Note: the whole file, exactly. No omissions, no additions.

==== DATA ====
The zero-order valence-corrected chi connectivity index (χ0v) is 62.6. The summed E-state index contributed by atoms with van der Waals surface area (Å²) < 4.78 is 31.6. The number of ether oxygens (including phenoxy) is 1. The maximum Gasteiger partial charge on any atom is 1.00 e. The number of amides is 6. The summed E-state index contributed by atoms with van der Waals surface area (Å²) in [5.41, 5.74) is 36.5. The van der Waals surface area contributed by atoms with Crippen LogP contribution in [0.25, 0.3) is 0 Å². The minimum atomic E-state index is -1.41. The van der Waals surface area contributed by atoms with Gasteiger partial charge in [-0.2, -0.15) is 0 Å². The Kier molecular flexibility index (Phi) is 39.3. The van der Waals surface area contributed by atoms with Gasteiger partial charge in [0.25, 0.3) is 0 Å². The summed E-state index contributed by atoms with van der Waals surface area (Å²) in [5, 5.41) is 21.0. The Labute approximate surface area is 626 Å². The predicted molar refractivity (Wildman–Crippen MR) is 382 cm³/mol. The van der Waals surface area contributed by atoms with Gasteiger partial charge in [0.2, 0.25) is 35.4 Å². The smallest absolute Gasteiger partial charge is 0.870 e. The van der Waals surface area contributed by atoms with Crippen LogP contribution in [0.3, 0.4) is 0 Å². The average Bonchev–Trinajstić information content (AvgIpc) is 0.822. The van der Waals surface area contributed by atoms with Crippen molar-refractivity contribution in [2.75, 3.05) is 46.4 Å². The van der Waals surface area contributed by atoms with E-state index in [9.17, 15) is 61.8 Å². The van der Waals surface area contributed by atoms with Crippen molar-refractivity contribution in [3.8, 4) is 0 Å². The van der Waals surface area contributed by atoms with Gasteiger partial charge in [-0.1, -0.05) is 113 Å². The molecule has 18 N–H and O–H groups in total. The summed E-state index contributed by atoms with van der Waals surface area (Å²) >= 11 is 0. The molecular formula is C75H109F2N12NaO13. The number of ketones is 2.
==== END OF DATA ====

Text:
The zero-order valence-corrected chi connectivity index (χ0v) is 62.6. The summed E-state index contributed by atoms with van der Waals surface area (Å²) < 4.78 is 31.6. The number of ether oxygens (including phenoxy) is 1. The maximum Gasteiger partial charge on any atom is 1.00 e. The number of amides is 6. The summed E-state index contributed by atoms with van der Waals surface area (Å²) in [5.41, 5.74) is 36.5. The van der Waals surface area contributed by atoms with Crippen LogP contribution in [0.25, 0.3) is 0 Å². The minimum atomic E-state index is -1.41. The van der Waals surface area contributed by atoms with Gasteiger partial charge in [-0.2, -0.15) is 0 Å². The Kier molecular flexibility index (Phi) is 39.3. The van der Waals surface area contributed by atoms with Gasteiger partial charge in [0.25, 0.3) is 0 Å². The summed E-state index contributed by atoms with van der Waals surface area (Å²) in [5, 5.41) is 21.0. The Labute approximate surface area is 626 Å². The predicted molar refractivity (Wildman–Crippen MR) is 382 cm³/mol. The van der Waals surface area contributed by atoms with Gasteiger partial charge in [0.2, 0.25) is 35.4 Å². The smallest absolute Gasteiger partial charge is 0.870 e. The van der Waals surface area contributed by atoms with Crippen LogP contribution in [0.3, 0.4) is 0 Å². The average Bonchev–Trinajstić information content (AvgIpc) is 0.822. The van der Waals surface area contributed by atoms with Crippen molar-refractivity contribution in [2.75, 3.05) is 46.4 Å². The van der Waals surface area contributed by atoms with E-state index in [9.17, 15) is 61.8 Å². The van der Waals surface area contributed by atoms with Crippen molar-refractivity contribution in [3.8, 4) is 0 Å². The van der Waals surface area contributed by atoms with Gasteiger partial charge in [-0.1, -0.05) is 113 Å². The molecule has 18 N–H and O–H groups in total. The summed E-state index contributed by atoms with van der Waals surface area (Å²) >= 11 is 0. The molecular formula is C75H109F2N12NaO13. The number of ketones is 2.